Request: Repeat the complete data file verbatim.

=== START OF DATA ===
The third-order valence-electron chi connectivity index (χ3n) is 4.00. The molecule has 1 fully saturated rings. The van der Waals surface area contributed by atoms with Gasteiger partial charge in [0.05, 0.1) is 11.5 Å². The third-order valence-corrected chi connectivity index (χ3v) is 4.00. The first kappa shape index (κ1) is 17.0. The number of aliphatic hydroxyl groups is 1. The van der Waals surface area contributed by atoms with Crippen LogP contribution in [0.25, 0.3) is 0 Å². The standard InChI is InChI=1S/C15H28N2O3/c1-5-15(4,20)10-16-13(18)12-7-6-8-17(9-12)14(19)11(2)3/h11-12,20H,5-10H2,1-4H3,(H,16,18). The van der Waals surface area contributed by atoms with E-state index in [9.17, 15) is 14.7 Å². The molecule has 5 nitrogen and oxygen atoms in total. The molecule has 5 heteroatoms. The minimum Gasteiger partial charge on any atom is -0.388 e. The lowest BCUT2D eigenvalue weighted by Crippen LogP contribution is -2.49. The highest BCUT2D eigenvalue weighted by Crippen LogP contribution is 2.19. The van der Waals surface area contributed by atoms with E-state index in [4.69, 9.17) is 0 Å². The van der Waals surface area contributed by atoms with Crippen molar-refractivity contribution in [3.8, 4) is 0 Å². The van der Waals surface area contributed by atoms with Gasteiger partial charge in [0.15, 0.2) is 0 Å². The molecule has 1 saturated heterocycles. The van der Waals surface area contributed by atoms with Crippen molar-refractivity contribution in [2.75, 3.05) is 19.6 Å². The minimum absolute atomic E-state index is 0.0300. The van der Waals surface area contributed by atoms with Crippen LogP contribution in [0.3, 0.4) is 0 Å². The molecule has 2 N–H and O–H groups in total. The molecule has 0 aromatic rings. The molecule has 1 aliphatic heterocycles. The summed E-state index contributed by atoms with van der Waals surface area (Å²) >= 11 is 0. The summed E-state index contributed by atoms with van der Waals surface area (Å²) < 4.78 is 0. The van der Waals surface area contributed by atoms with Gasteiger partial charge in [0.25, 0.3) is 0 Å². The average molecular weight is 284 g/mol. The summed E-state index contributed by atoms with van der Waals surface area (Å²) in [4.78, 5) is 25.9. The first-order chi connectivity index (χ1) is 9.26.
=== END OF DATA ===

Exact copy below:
The third-order valence-electron chi connectivity index (χ3n) is 4.00. The molecule has 1 fully saturated rings. The van der Waals surface area contributed by atoms with Gasteiger partial charge in [0.05, 0.1) is 11.5 Å². The third-order valence-corrected chi connectivity index (χ3v) is 4.00. The first kappa shape index (κ1) is 17.0. The number of aliphatic hydroxyl groups is 1. The van der Waals surface area contributed by atoms with Crippen LogP contribution in [0.25, 0.3) is 0 Å². The standard InChI is InChI=1S/C15H28N2O3/c1-5-15(4,20)10-16-13(18)12-7-6-8-17(9-12)14(19)11(2)3/h11-12,20H,5-10H2,1-4H3,(H,16,18). The van der Waals surface area contributed by atoms with E-state index in [9.17, 15) is 14.7 Å². The molecule has 5 nitrogen and oxygen atoms in total. The molecule has 5 heteroatoms. The minimum Gasteiger partial charge on any atom is -0.388 e. The lowest BCUT2D eigenvalue weighted by Crippen LogP contribution is -2.49. The highest BCUT2D eigenvalue weighted by Crippen LogP contribution is 2.19. The van der Waals surface area contributed by atoms with E-state index in [4.69, 9.17) is 0 Å². The van der Waals surface area contributed by atoms with Crippen molar-refractivity contribution in [3.8, 4) is 0 Å². The van der Waals surface area contributed by atoms with Gasteiger partial charge in [0.15, 0.2) is 0 Å². The molecule has 1 saturated heterocycles. The van der Waals surface area contributed by atoms with Crippen molar-refractivity contribution in [2.75, 3.05) is 19.6 Å². The minimum absolute atomic E-state index is 0.0300. The van der Waals surface area contributed by atoms with Crippen LogP contribution in [0.3, 0.4) is 0 Å². The molecule has 2 N–H and O–H groups in total. The molecule has 0 aromatic rings. The molecule has 1 aliphatic heterocycles. The summed E-state index contributed by atoms with van der Waals surface area (Å²) >= 11 is 0. The summed E-state index contributed by atoms with van der Waals surface area (Å²) < 4.78 is 0. The van der Waals surface area contributed by atoms with Gasteiger partial charge in [0.25, 0.3) is 0 Å². The average molecular weight is 284 g/mol. The summed E-state index contributed by atoms with van der Waals surface area (Å²) in [4.78, 5) is 25.9. The first-order chi connectivity index (χ1) is 9.26.